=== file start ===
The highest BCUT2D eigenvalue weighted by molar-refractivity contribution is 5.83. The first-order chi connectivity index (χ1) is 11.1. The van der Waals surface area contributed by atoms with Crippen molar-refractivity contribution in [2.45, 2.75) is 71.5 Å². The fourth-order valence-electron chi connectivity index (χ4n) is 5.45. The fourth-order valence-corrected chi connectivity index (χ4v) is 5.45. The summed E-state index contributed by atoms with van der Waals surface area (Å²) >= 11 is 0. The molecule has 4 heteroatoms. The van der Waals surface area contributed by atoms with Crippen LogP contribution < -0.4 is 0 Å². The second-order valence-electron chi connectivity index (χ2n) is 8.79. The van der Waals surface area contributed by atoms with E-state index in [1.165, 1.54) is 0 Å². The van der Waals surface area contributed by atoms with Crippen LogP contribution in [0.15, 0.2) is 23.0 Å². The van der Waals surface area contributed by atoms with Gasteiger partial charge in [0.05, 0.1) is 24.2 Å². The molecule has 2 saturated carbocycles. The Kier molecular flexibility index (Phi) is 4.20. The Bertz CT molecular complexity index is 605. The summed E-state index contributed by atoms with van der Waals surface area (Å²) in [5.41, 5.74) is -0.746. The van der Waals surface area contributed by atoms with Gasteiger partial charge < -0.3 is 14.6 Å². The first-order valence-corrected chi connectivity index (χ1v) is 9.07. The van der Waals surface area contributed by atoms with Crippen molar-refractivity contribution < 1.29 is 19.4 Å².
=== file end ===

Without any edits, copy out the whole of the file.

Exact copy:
The highest BCUT2D eigenvalue weighted by molar-refractivity contribution is 5.83. The first-order chi connectivity index (χ1) is 11.1. The van der Waals surface area contributed by atoms with Crippen molar-refractivity contribution in [2.45, 2.75) is 71.5 Å². The fourth-order valence-electron chi connectivity index (χ4n) is 5.45. The fourth-order valence-corrected chi connectivity index (χ4v) is 5.45. The summed E-state index contributed by atoms with van der Waals surface area (Å²) >= 11 is 0. The molecule has 4 heteroatoms. The van der Waals surface area contributed by atoms with Crippen LogP contribution < -0.4 is 0 Å². The second-order valence-electron chi connectivity index (χ2n) is 8.79. The van der Waals surface area contributed by atoms with E-state index in [1.165, 1.54) is 0 Å². The van der Waals surface area contributed by atoms with Crippen LogP contribution in [0.15, 0.2) is 23.0 Å². The van der Waals surface area contributed by atoms with Gasteiger partial charge in [0.05, 0.1) is 24.2 Å². The molecule has 2 saturated carbocycles. The Kier molecular flexibility index (Phi) is 4.20. The Bertz CT molecular complexity index is 605. The summed E-state index contributed by atoms with van der Waals surface area (Å²) in [5.41, 5.74) is -0.746. The van der Waals surface area contributed by atoms with Gasteiger partial charge < -0.3 is 14.6 Å². The first-order valence-corrected chi connectivity index (χ1v) is 9.07. The van der Waals surface area contributed by atoms with Crippen molar-refractivity contribution < 1.29 is 19.4 Å².